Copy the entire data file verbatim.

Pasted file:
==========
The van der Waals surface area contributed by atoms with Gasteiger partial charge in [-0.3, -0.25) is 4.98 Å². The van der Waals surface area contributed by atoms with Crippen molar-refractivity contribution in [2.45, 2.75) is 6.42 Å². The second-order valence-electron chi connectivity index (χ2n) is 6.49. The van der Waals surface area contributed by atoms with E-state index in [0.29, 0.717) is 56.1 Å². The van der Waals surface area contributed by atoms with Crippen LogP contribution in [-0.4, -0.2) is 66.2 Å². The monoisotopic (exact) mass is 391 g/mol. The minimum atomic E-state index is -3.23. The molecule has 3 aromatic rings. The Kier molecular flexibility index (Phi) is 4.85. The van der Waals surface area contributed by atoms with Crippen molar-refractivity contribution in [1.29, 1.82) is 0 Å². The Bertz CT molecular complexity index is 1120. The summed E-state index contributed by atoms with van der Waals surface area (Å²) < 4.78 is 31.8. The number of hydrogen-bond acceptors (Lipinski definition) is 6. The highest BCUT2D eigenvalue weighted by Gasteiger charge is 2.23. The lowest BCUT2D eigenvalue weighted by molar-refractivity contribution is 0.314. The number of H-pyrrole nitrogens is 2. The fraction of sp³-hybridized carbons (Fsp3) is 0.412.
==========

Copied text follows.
The van der Waals surface area contributed by atoms with Gasteiger partial charge in [-0.3, -0.25) is 4.98 Å². The van der Waals surface area contributed by atoms with Crippen molar-refractivity contribution in [2.45, 2.75) is 6.42 Å². The second-order valence-electron chi connectivity index (χ2n) is 6.49. The van der Waals surface area contributed by atoms with E-state index in [0.29, 0.717) is 56.1 Å². The van der Waals surface area contributed by atoms with Crippen LogP contribution in [-0.4, -0.2) is 66.2 Å². The monoisotopic (exact) mass is 391 g/mol. The minimum atomic E-state index is -3.23. The molecule has 3 aromatic rings. The Kier molecular flexibility index (Phi) is 4.85. The van der Waals surface area contributed by atoms with Crippen molar-refractivity contribution in [1.29, 1.82) is 0 Å². The Bertz CT molecular complexity index is 1120. The summed E-state index contributed by atoms with van der Waals surface area (Å²) < 4.78 is 31.8. The number of hydrogen-bond acceptors (Lipinski definition) is 6. The highest BCUT2D eigenvalue weighted by Gasteiger charge is 2.23. The lowest BCUT2D eigenvalue weighted by molar-refractivity contribution is 0.314. The number of H-pyrrole nitrogens is 2. The fraction of sp³-hybridized carbons (Fsp3) is 0.412.